I have pretty much no idea how to take this episode of Game of Laplace, which was surely one of the oddest 22 minutes of anime I’ve seen in a very long time. There are a lot of puzzling aspects to this show that pop into mind after that ep – was it intended to be taken at least semi-seriously, or was it flat-out satire? Was it brilliant or a trainwreck? Frankly I don’t know what the hell to make of it, but that has me curious to stick around for at least a little while.
It’s no small merit that Ranpo Kitan is if nothing else thoroughly not generic, and absolutely not boring. But both the resolution of the “human chair” murder case and the means used to exposit it were way, way out there. I mean, you had stuff like the comic autopsy (which may be the first slapstick autopsy I’ve ever seen) which featured a hilarious Kappei Yamaguchi as Shitai-kun (“Corpsey”). Yamaguchi also featured as an “expert” talking about “game brain” in the equally hilarious TV news segment which preceded the autopsy, which ruthlessly skewered extremists on both sides of the juvenile violent crime before turning on the apathetic and ill-informed Japanese public with a brief stop on the upcoming VAT (Value Added Tax) increase.
That news spoof was top-notch satire, but sandwiching it on either side is bizarre and almost inexplicable stuff like that autopsy, and the details about the crime in question. The resolution to the murder case hinges on the teacher being a pedophile who’s switched his allegiance from girls (most recently his true killer, Hoshino) to boys (or one boy, anyway) and his victims being “glad” to have been turned into human chairs by him. I don’t know enough detail and Ranpo’s original version to know how much detail in terms of motive and circumstance has been preserved, but there’s a pretty big suspension of disbelief required here, especially for that second part. I’d also question why, even if the victims were supposedly willing, no one would have connected them to the teacher previously, but hey – suspension of disbelief, right?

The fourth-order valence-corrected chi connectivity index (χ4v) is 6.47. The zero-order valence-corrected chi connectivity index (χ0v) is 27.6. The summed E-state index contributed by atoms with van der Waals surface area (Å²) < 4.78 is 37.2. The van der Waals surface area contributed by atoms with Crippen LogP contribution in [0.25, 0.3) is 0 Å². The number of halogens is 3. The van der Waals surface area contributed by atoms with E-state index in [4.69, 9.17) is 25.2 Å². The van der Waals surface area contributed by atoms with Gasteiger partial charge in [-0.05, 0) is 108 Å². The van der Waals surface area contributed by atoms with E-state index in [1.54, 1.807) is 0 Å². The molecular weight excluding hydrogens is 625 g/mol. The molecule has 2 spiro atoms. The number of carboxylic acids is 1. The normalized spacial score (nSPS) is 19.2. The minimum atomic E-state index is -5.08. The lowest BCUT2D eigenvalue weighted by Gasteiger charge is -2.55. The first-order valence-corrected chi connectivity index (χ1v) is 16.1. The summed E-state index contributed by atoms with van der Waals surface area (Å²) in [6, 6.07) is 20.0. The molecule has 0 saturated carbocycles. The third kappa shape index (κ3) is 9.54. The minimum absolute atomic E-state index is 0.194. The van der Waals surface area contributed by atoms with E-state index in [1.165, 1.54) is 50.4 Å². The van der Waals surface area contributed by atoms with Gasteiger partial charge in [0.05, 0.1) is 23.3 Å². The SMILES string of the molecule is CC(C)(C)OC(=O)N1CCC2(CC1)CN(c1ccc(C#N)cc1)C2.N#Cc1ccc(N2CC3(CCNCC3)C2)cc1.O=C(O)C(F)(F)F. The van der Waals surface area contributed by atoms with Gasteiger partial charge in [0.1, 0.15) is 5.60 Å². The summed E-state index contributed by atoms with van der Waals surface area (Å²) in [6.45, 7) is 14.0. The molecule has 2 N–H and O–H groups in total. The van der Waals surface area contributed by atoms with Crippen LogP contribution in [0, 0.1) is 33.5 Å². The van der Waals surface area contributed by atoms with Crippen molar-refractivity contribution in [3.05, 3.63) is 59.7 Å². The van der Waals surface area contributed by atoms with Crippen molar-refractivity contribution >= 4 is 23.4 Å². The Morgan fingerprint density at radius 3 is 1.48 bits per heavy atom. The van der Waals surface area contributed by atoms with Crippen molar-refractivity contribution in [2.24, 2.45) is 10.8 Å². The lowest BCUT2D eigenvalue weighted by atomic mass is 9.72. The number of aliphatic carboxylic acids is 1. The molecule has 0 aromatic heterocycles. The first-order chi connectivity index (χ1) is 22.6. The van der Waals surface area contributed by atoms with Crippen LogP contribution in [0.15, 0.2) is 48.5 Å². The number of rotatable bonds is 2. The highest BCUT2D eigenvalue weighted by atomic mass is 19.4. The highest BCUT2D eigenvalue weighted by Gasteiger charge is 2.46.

Again, all this makes me wonder how seriously we were intended to take this case and this series. And it makes me suspect strongly that in the Kishi/Uezu version anyway, the mysteries themselves are less the point than the character study of Akechi and especially Kobayashi. Kobayashi is a very disturbed little boy – he takes his teacher’s prurient interest in him completely in-stride, seems not at all bothered either by being a suspect in a murder (which is at least explicable if you assume he knew he was more bait than suspect), or by the details of the murders themselves. This is all a game to him (maybe the inferred meaning of the title), and the only enemy he seems to fear is boredom.
All that makes Kobayashi interesting, but pretty hard to identify with as a protagonist. And the anime Akechi has revealed little of himself yet – he’s a bit of a troll and a lot of a genius, but does this young man have any moral compass, or is he as much in it for the thrills as Kobayashi? Hashiba certainly seems the most “normal” member of the trio in that his reactions to the bizarre and terrifying are at least recognizable, though it’s clear the main driving force for his character is that he’s in love with Kobayashi himself. And Kobayashi seems fully aware of it, coquettishly leading Hashiba on as he makes use of him in his own machinations.
There’s a lot of other strange stuff happening too, like pretty much everything about the new teacher Hanabashi – she of the suspicious scars on her wrists and the extraneous nekomimi. The moment when she sees the truth of what’s under the lining of sensei’s chair and proceeds to jump through a closed window is every bit as bizarrely placed as the autopsy bit, maybe more so, and again makes me question with just what intentions Kishi and Ueze are approaching the material. At this point I’m stumped – interested, certainly, but utterly at a loss. Let’s see if the next case begins to shed any light on Ranpo Kitan’s true identity – that’s the real mystery here.